Before leaving your home, make sure that your supply store is well protected while you’re gone. Make sure it’s not visible to anyone and keep it locked. Also, make sure that anyone left at your home is situationally aware enough to be ready to protect your supplies.  Another thing you should do is to bring only items that you are willing to lose.  Despite all of your efforts, things can still go wrong. So, as an added layer of protection, only bring items that you are willing to lose in case the deal goes south.  Don’t forget to bring security with you, even if it means cutting in a friend or two.  It never hurts to have someone you trust accompany you or at least watch your back while the exchange is happening.  A trusted companion can be the difference between dying and surviving.

Pro tip: arrive at the meeting place early, don’t be late. Being late could put you at a disadvantage and leave you prone to ambush. Arrive early to get a feel of the location and see if it’s safe or not. Once the transaction is done, take a different route home. You never know if the other party will follow you or has set someone behind you to follow you, so taking a different route home could throw them off. You put yourself in danger of being ambushed if you take the same route you took while going to the meeting place.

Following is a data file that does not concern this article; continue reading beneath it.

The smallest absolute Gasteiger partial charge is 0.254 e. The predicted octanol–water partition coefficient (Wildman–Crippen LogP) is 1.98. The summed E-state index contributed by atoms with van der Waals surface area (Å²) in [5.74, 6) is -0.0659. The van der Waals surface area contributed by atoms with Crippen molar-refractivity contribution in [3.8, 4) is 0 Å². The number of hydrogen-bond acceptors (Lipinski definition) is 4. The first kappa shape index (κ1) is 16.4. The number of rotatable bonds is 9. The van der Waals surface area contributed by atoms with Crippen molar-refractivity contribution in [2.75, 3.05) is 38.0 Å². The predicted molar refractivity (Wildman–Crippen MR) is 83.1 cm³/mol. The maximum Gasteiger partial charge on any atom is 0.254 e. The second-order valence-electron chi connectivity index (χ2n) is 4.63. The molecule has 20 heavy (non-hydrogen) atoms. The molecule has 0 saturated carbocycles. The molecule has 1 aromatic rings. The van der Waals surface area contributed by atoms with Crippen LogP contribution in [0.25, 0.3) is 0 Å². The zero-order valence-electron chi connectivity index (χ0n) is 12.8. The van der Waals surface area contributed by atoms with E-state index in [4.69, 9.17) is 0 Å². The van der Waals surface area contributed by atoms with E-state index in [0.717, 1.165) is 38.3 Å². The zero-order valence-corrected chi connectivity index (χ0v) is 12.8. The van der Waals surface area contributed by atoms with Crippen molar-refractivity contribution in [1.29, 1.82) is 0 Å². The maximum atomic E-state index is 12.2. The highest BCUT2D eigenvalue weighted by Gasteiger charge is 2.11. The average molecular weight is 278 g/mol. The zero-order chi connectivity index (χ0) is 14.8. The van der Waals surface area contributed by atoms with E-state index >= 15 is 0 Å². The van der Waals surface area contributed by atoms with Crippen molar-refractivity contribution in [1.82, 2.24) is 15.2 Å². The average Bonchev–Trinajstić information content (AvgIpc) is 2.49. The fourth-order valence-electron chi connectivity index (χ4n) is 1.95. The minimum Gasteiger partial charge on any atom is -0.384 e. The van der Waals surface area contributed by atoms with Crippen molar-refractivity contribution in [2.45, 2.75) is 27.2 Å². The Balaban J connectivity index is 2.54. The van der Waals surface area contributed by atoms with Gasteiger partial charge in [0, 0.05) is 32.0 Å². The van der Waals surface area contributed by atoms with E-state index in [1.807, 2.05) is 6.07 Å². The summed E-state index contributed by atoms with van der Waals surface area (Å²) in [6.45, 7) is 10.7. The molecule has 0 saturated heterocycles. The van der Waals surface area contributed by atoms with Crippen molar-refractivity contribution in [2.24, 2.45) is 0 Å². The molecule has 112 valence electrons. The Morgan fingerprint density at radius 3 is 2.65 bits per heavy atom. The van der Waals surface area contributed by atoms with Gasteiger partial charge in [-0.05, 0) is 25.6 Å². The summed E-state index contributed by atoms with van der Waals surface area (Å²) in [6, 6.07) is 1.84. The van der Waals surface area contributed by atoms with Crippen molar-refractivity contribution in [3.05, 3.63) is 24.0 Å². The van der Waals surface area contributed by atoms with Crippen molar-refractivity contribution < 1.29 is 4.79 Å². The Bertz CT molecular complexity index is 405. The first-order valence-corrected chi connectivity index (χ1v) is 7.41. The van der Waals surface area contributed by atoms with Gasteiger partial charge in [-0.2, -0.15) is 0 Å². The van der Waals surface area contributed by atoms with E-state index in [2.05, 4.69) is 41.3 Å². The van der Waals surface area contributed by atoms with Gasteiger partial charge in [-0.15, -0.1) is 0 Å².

The Negotiation

It’s not unusual to feel stressed and anxious on the day of the negotiation process, especially if you’re dealing with a new party to trade with.  Bartering and negotiating with friends or people you know well can eliminate stress and anxiety.  But this doesn’t mean that you should relax.  Remember that troubled times usually bring out the worst in people and people you thought were good are no exception.  You must be situationally aware and suspect of any behavior that seems out of the norm.